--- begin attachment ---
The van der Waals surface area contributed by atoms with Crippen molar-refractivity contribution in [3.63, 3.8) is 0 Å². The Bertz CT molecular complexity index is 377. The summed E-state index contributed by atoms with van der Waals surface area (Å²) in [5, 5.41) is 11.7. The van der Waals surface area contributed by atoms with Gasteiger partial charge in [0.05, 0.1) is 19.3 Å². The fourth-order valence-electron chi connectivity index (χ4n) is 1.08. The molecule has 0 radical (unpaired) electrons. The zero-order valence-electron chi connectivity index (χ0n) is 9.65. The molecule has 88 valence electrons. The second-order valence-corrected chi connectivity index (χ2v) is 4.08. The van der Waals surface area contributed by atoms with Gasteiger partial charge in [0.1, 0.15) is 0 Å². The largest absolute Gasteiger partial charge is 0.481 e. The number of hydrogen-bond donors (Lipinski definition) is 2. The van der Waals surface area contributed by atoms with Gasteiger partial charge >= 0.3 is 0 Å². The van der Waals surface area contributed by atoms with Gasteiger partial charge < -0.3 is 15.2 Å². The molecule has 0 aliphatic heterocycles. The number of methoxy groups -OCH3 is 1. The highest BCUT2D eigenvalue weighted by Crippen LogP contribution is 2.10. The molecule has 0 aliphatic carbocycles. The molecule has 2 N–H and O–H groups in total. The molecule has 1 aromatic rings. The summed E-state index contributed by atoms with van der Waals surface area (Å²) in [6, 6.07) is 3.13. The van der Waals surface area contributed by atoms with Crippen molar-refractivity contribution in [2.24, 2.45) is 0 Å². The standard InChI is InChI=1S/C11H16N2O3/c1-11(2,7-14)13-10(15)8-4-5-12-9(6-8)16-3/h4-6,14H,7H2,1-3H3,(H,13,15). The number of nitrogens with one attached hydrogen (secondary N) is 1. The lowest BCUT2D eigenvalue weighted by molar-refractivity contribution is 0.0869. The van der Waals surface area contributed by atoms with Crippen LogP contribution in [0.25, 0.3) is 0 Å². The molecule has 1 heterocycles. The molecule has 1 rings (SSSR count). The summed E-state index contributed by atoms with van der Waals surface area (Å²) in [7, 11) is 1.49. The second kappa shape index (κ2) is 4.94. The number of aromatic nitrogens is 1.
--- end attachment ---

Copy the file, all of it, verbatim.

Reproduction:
The van der Waals surface area contributed by atoms with Crippen molar-refractivity contribution in [3.63, 3.8) is 0 Å². The Bertz CT molecular complexity index is 377. The summed E-state index contributed by atoms with van der Waals surface area (Å²) in [5, 5.41) is 11.7. The van der Waals surface area contributed by atoms with Gasteiger partial charge in [0.05, 0.1) is 19.3 Å². The fourth-order valence-electron chi connectivity index (χ4n) is 1.08. The molecule has 0 radical (unpaired) electrons. The zero-order valence-electron chi connectivity index (χ0n) is 9.65. The molecule has 88 valence electrons. The second-order valence-corrected chi connectivity index (χ2v) is 4.08. The van der Waals surface area contributed by atoms with Gasteiger partial charge in [0.1, 0.15) is 0 Å². The largest absolute Gasteiger partial charge is 0.481 e. The number of hydrogen-bond donors (Lipinski definition) is 2. The van der Waals surface area contributed by atoms with Gasteiger partial charge >= 0.3 is 0 Å². The van der Waals surface area contributed by atoms with Gasteiger partial charge < -0.3 is 15.2 Å². The molecule has 0 aliphatic heterocycles. The number of methoxy groups -OCH3 is 1. The highest BCUT2D eigenvalue weighted by Crippen LogP contribution is 2.10. The molecule has 0 aliphatic carbocycles. The molecule has 2 N–H and O–H groups in total. The molecule has 1 aromatic rings. The summed E-state index contributed by atoms with van der Waals surface area (Å²) in [6, 6.07) is 3.13. The van der Waals surface area contributed by atoms with Crippen molar-refractivity contribution in [2.24, 2.45) is 0 Å². The standard InChI is InChI=1S/C11H16N2O3/c1-11(2,7-14)13-10(15)8-4-5-12-9(6-8)16-3/h4-6,14H,7H2,1-3H3,(H,13,15). The number of nitrogens with one attached hydrogen (secondary N) is 1. The lowest BCUT2D eigenvalue weighted by molar-refractivity contribution is 0.0869. The van der Waals surface area contributed by atoms with Crippen LogP contribution in [0.25, 0.3) is 0 Å². The molecule has 1 heterocycles. The molecule has 1 rings (SSSR count). The summed E-state index contributed by atoms with van der Waals surface area (Å²) in [7, 11) is 1.49. The second kappa shape index (κ2) is 4.94. The number of aromatic nitrogens is 1.